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When defining a new class within a project what is the correct/best practice for doing so? In the past I have created classes such as:

  public class MyClass
  {
      public string FirstName  {get; set;}
      public string LastName  {get; set;}
  }

Normally I’d use a class such as this for the creation of collections within a project.

However as I continue to learn and read more about c# sharp I see examples where classes are defined as:

    class MyClass //not set to public
    {
        private string  _firstName; //first defined as fields
        private string _lastName;

        public string FirstName  // then defined as properties 
        {
            get { return  _firstName; }
            set { _firstName = value; }
        }
        public string LastName
        {
            get { return _lastName; }
            set { _lastName = value; }
        }
    }

Is the first approach incorrect in definition or is this an accepted shorthand version within C#? As a best practice should you always first define the class with private fields and then define them as properties using get / set to a value?

I ask because I am self taught in C# and I am trying to improve and well as better understand the proper approach to development and some samples and tutorials out there simply state approaches without a solid explanation as to why one approach is preferred (or should be done) over the other.

Thanks in advance

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In the second example, there shouldn't be a closing brace after the _lastname field. That should be at the end of the class definition. The properties are still defined within the class block. (unless theres something I don't know about c#) –  Mongus Pong Jul 9 '10 at 18:57
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5 Answers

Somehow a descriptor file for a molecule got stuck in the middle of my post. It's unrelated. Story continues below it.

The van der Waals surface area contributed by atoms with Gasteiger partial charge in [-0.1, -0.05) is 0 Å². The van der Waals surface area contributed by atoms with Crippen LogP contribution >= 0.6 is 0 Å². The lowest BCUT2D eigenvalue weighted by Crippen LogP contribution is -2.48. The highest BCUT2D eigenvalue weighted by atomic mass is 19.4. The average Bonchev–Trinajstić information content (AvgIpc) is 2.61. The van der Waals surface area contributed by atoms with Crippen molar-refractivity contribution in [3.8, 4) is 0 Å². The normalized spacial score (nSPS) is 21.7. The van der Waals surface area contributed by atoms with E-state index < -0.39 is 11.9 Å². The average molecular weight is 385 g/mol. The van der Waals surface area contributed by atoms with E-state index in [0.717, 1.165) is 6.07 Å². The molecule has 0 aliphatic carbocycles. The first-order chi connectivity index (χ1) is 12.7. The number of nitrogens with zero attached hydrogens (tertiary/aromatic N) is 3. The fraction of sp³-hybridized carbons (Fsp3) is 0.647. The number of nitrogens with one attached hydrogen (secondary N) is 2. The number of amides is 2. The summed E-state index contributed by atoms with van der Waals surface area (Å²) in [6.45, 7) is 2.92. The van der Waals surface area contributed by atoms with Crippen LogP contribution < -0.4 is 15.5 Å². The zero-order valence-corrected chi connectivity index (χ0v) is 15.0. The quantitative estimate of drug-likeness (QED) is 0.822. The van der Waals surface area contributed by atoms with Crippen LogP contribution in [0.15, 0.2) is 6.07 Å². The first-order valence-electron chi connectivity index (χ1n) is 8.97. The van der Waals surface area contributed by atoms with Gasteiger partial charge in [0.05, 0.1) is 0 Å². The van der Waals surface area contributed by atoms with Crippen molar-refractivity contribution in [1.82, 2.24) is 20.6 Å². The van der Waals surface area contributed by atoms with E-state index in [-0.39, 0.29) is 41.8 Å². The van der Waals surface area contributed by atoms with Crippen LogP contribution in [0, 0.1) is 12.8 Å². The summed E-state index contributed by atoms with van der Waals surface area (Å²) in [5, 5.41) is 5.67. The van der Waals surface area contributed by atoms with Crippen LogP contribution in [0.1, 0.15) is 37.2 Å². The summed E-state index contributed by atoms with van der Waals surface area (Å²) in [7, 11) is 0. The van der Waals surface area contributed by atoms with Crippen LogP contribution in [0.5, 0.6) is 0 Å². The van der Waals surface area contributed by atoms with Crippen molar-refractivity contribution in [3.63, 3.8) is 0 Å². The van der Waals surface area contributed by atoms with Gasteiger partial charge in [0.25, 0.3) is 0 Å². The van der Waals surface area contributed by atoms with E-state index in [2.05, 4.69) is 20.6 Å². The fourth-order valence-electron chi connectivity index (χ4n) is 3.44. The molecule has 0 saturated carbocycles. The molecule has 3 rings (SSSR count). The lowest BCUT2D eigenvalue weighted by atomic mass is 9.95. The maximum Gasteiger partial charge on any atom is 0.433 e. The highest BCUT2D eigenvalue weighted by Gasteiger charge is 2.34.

up vote 11 down vote accepted

Your first example of:

public class MyClass
{
    public string FirstName  {get;  set;}
    public string LastName  {get;  set;}
}

is specifically Auto-Implemented Properties, introduced in c# 3.0. Neither format is wrong. The first is more of a 'shorthand'.

With more complex types, it is sometimes still useful to use the old style, and expose only certain properties or values from a private variable, such as:

public class MyClass
{
    private Dictionary<int, List<string>> _someInternalDictionary;

    public int MyValuesCount
    {
        get
        {
            return _someInternalDictionary.Values.Count;
        }
    }

}

A crude example but hopefully you get my idea.

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5  
+1; the first is a whole lot more convenient for dumb properties, and can easily be converted into the second if you find yourself needing logic. –  tzaman Jul 9 '10 at 18:58
    
@tzaman: well said. My thoughts exactly. –  KP. Jul 9 '10 at 19:01
    
even better: the first 'dumb' one can be automagically rewritten to i.e. INotifyPropertyChanged at the compilation time with i.e. PostSharp –  quetzalcoatl Jul 9 '13 at 7:41
    
private setter: msdn.microsoft.com/en-us/library/bb383979.aspx –  JohnB Nov 21 '13 at 16:19